How Not to Get Sick: 5 Tips to Stay Healthy All Year Long

Date: Dec 8, 2021

A cold or virus can knock you off your feet and keep you in bed for days at a time. Not only do you feel miserable when you’re sick, but you miss out on work, school and with your family. While you can’t avoid sickness altogether, there are a few ways you can stay healthy all year long. Read on to learn five simple tips for combatting illness and keeping you up and at ‘em.

1. Wash Your Hands Properly

Hand hygiene is one of your best defenses against getting sick. That’s why it’s important to follow proper handwashing techniques. The Centers for Disease Control and Prevention (CDC) offer five foolproof steps to make sure you’re washing away germs and bacteria that can make you sick:

  1. Wet hands with clean, running water.
  2. Apply soap and lather the backs of hands, between your fingers and under your nails.
  3. Scrub hands for at least 20 seconds.
  4. Rinse your hands under clean, running water.
  5. Dry hands with a clean towel or air-dry them.

Soap and water are always the best way to get rid of the germs on your hands. However, if you don’t have access to running water, an alcohol-based hand sanitizer with at least 60 percent alcohol is recommended.

Be sure you wash your hands after:

  • Blowing your nose, coughing or sneezing
  • Caring for someone who is sick
  • Changing diapers
  • Touching an animal, animal food or animal waste
  • Treating a cut or wound
  • Using the toilet or helping a child go to the bathroom

And before:

  • Eating
  • Preparing food
  • Treating a cut or wound

2. Make Sure You’re Up-to-Date on All Your Vaccines

Vaccines aren’t just for children. The National Foundation for Infectious Diseases recommends that all adults follow the vaccination schedule set by the CDC to help prevent serious illnesses, such as:

  • Chickenpox
  • Diphtheria
  • Hepatitis A
  • Hepatitis B
  • Human papillomavirus (HPV)
  • Influenza (flu)
  • Measles
  • Meningococcal disease
  • Mumps
  • Pneumococcal disease
  • Rubella
  • Shingles
  • Tetanus
  • Whooping cough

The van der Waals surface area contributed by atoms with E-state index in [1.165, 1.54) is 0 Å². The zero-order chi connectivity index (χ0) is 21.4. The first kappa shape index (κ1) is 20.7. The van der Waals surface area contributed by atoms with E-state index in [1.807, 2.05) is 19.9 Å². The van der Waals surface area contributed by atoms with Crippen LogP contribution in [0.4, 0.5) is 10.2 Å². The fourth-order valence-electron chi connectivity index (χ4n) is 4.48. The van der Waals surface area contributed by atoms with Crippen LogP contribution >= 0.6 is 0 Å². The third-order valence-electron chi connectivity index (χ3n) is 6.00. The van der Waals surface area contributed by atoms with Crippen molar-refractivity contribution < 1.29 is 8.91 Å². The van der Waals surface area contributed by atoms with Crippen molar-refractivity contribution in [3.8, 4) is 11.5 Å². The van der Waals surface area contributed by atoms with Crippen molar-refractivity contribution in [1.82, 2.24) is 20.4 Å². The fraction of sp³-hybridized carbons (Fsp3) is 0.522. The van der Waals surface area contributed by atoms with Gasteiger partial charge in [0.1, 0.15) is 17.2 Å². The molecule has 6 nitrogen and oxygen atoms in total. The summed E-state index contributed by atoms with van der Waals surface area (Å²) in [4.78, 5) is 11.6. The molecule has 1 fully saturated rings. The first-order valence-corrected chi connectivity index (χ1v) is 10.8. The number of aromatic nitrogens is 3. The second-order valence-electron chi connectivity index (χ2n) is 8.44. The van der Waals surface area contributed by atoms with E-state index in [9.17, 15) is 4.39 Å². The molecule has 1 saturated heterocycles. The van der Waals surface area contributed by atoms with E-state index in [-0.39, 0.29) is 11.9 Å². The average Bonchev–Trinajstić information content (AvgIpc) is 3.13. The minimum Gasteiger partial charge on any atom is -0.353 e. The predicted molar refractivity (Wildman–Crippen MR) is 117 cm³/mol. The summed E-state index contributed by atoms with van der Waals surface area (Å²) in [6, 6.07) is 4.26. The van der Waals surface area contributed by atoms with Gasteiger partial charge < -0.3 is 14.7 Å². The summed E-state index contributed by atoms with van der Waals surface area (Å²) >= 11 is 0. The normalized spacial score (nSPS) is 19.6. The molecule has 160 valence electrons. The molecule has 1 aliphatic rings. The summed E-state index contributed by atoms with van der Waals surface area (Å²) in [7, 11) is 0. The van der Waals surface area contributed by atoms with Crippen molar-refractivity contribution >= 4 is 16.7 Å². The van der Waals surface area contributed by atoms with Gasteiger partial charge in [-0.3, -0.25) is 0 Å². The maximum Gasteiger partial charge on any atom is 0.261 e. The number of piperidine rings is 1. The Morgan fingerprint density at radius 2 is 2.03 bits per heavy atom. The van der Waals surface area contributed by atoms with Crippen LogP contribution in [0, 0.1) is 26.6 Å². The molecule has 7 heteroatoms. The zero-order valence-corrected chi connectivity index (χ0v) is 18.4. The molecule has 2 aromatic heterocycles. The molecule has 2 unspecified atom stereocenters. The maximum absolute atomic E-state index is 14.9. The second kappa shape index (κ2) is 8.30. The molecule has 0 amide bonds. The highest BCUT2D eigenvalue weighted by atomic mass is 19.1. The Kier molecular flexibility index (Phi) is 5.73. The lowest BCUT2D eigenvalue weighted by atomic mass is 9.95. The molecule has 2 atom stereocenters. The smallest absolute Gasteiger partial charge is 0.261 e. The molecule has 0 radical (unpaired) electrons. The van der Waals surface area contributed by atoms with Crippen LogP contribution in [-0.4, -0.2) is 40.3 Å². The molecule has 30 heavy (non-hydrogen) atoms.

Be sure to talk to your primary care provider to make sure you’re up-to-date on each of these vaccines and to discuss which are right for you.

It’s also important to get vaccinated against COVID-19. You can read the most recent recommendations for children and adults, including who is eligible for booster shots or third doses, and how to schedule yours. Learn more at

3. Wipe Down Surfaces

When someone starts coughing or sneezing in your home or workplace, cleaning (to remove dirt and germs) and disinfecting (to kill the germs on surfaces or objects) common areas will help you stay healthy. Be sure to follow the instructions on your cleansers and disinfectants for full effectiveness, and maintain a regular cleaning schedule to keep germs at bay. Target areas that are touched most often, including:

  • Computer keyboards
  • Countertops
  • Desks
  • Doorknobs
  • Faucets
  • Phones
  • Remotes

4. Learn Sneezing and Coughing Etiquette

File this under gross, but true: A cough can travel at up to 50 miles per hour and have 3,000 droplets of saliva, which can contain germs, bacteria and viruses. Sneezes have about 40,000 droplets and can travel as fast as 200 miles per hour.

Help stop the spread of germs by following proper sneezing and coughing etiquette: Avoid coughing or sneezing into your hand. Instead, use a tissue to cover your mouth or nose, or use the bend of your arm to completely cover your mouth or nose. Regardless of how you sneeze or cough, be sure to wash your hands frequently if you notice you’ve been coughing or sneezing a lot.

Wearing a mask can also help reduce the risk of spreading germs. Learn more about when the CDC recommends wearing a mask, and when it is required.

5. Schedule Annual Screenings

Annual screenings to check for chronic health conditions, such as high blood pressure, heart disease, diabetes and cancer, are an important part of staying healthy. Scheduling a regular exam with your primary care provider also gives you the opportunity to discuss any health concerns you may have. Find a doctor near you and schedule a well visit today.

Emory Healthcare

At Emory Healthcare, we’re here to help you find the care you need when you need it. With more than 2,800 doctors and 300 locations, including 11 hospitals, primary care offices, urgent cares and MinuteClinics, we’re delivering specialized care across the region. Find a doctor near you to help you get and stay healthy.

Schedule your appointment today.

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